The reply came from the company’s law firm. On embossed letterhead with long columns of attorneys’ names in both margins, it said: “Dear Mr. Barrister: We are in receipt of your letter on behalf of Mr. Smith. Please be advised that his claim is utterly baseless. He was fired for three compelling reasons: incompetent performance, abysmal attendance and chronic bad attitude. Please be advised that should you pursue such a blatantly frivolous claim, we will seek sanctions from the court against both your client and you personally. Govern yourself accordingly. Sincerely, Snidely J. Whiplash.”

Undeterred, Barrister filed a lawsuit. It was met by a blizzard of paper, as defense counsel filed motions seeking early dismissal of the claim. Nonetheless, the lawsuit survived into the discovery phase.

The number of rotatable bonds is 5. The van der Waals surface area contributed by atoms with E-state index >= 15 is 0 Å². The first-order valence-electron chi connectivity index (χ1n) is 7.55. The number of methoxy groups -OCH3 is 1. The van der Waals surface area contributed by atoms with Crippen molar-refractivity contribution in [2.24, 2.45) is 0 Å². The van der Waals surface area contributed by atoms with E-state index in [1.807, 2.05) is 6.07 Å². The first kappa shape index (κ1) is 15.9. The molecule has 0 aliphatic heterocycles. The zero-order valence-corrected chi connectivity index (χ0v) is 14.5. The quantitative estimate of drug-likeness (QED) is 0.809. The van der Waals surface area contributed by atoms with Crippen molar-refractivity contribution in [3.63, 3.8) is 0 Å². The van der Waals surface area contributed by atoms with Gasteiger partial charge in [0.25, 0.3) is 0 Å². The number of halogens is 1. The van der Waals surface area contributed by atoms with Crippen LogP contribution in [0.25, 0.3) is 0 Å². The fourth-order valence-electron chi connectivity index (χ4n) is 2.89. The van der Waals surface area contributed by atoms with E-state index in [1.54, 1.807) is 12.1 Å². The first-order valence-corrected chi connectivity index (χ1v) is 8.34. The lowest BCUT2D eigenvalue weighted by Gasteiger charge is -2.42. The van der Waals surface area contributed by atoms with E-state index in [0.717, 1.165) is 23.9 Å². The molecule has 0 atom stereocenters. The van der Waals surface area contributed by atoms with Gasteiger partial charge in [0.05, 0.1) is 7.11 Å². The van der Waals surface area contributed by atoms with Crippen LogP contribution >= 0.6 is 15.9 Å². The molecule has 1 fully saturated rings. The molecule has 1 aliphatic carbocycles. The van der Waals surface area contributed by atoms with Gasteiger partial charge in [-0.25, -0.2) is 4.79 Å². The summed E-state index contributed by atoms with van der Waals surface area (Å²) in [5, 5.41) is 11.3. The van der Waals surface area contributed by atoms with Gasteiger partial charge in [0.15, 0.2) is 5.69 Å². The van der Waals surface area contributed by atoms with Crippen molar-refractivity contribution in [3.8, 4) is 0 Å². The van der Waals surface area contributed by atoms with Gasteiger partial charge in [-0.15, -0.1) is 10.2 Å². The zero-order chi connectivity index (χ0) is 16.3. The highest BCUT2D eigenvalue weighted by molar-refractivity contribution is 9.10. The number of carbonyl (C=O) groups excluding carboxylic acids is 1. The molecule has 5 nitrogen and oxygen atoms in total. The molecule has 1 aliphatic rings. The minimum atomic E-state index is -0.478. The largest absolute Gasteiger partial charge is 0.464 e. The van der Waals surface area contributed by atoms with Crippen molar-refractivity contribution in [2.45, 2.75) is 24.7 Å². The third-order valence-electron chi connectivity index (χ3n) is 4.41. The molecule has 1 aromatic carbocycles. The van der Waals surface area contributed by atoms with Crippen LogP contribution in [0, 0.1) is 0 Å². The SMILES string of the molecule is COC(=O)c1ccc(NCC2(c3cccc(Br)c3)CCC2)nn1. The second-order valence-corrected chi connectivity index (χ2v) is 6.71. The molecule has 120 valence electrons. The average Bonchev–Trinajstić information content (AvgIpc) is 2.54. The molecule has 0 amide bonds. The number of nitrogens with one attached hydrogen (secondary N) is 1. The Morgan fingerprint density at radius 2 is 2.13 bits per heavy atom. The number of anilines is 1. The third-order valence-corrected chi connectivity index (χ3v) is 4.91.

That’s when the game changed.

Following production of documents from the employer, the plaintiff’s attorney deposed Smith’s former manager. After listening to a detailed description of the plaintiff’s alleged performance, attendance and conduct deficiencies, Barrister handed the manager a document and said, “Sir, this has been marked as ‘Plaintiff’s Exhibit No. 1.’ It appears to be a performance appraisal given to my client two months before his termination and prepared and signed by you. Is that correct?”

“Yes,” the witness replied.

“Let me direct your attention to a section on the review titled ‘Work Proficiency.’ Ratings range from ‘Poor’ to ‘Outstanding.’ You checked the box ‘Outstanding.’ Is that correct?”